Cramped and damp, Yangon’s new night market disappoints
SEPARATED from traffic by highlighter-yellow concrete blocks, the Yangon City Development Committee’s newly opened night market on Strand Road is, in a word, cramped.
Vendors and shoppers jostle each other in the narrow spaces between steaming grills and plastic chairs. Drivers park cars haphazardly along the barrier, with the horns of idle taxis never out of earshot. It almost feels like one of Myanmar’s legendary full-moon festivals – except for the fact that not everyone is enjoying it.
“Frankly, I don’t like moving here,” said Mya Mya Win, a 55-year-old fruit-seller who used to operate her shop on Latha Street.
After 30 years on the same block, she has joined a total of 1600 vendors in the mass relocation toward the Yangon River. The YCDC hopes the move will alleviate the choked streets of Yangon’s colonial grid and improve traffic flow.
But the 1600 vendors who made the move represent just a fraction of the official streetvendor list, which numbers over 6000. Even more operate unofficially. And while many of those who did not receive spaces in the new market have complained about a questionable decision-making process, a The Myanmar Times investigation found plenty of rankled vendors inside the market itself.
“Sales are low and money is not circulating,” Mya Mya Win said. Though she added that business could be slow-going in the initial weeks after the move, the veteran saleswoman still expressed doubts for long-term improvement. “Sales have been really bad from the opening day.”
Part of that dip may be purely logistical: Located at the bottom block of downtown, the new market is an inconvenient trip for families living in downtown’s upper blocks and northerly townships. Mya Mya Win said the logistics are proving a pain for vendors too, and due to the market’s proximity to the river, expressed concerns over potential flooding when monsoon season hits.
“Now I pay more for transportation,” she said. “And at the old place I had a convenient place to keep the fruit when I packed up at the end of the night. I need a new one.”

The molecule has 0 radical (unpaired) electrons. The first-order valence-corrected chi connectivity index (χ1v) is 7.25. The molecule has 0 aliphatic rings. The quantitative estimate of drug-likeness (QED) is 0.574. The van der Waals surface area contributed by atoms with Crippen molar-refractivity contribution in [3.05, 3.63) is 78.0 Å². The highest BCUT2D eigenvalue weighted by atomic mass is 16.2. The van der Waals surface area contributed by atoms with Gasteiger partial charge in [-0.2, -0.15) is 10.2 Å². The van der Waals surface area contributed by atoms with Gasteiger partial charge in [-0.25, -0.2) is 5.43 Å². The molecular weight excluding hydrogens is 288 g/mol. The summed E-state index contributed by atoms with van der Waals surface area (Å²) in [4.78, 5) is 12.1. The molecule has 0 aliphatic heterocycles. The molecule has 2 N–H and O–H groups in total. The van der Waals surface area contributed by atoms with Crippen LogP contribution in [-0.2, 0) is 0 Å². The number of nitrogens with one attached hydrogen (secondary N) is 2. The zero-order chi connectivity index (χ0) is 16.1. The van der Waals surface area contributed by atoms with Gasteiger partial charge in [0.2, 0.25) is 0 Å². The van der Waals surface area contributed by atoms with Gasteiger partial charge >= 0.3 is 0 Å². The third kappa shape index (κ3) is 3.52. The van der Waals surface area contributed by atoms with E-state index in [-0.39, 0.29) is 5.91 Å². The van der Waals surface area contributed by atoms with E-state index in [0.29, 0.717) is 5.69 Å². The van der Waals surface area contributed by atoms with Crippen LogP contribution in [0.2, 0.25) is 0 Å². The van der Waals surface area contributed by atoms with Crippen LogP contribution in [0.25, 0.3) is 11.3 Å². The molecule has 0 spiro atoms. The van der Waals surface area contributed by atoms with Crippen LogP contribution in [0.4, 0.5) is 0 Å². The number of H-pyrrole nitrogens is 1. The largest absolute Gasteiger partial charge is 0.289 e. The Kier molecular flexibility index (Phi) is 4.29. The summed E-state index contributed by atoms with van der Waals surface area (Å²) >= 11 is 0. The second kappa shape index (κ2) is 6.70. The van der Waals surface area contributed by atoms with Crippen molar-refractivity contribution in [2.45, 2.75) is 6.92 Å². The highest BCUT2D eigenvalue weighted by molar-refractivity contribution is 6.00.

According to Yangon Region Chief Minister U Phyo Min Thein, the market is the first of its kind to be arranged by the government. And with official planning comes at least a few convenient benefits. Lamp posts allow vendors to save the battery life of their own devices, and water pipes allow for washing and cleaning at the turn of a faucet.
But Yan Kyaw, a 32-year-old food vendor who serves Shan and Chinese foods, said the market’s perks do not quite make up for its shortcomings.
“More people are coming every day, but the sales rate is still not as good as the old place because we got such a small plot,” he said. “Our regular customers have come to us, but they end up finding other places because we don’t have seats for them.”
His new Lashio Shwe Mate Sat stall fits into less than 64 feet, or about half of the space he was used to working with. The new market plots are available in three sizes – 32 square feet, 48 square feet or 64 square feet – but none of them are as big as the traditionally sprawling arrangements that have stretched along Yangon’s major thoroughfares for years.
Despite size restrictions and a dearth in sales, some vendors reported relative satisfaction with their new digs – especially compared to the unfortunate majority, who will soon be forced down side streets and into expensive negotiations with home owners regarding sidewalk spaces.
U Aye Maung, 60, said that, generally speaking, his business selling ei kyar kwei (deep-fried dough) has only marginally changed since he moved from Latha Street’s lower block. His only concern, ironically, was about the effect the market’s location could have on Strand Road traffic.
“The big trucks from the harbour … They drive really fast. Some are carrying gas. If an accident happens and the trucks crash through the market, people will definitely die. I can’t even imagine,” he said.
Shopper Shwe Mhone Ei, a 17-year-old student, agreed.
“They opened the night market to reduce traffic, but now traffic on Strand Road is worse than ever,” she said.
Street vendors in Yangon’s new night market have expressed some concerns that the new location is hurting business.
Vendors enjoy the lamplight at the market, but said the logistics of travelling to and from their stalls are more complicated than ever. One vendor said he is worried about the market’s proximity to Strand Road’s heavy truck traffic.
Just 1600 of an estimated 6000-plus vendors in Yangon won spots in the new space on Strand Road.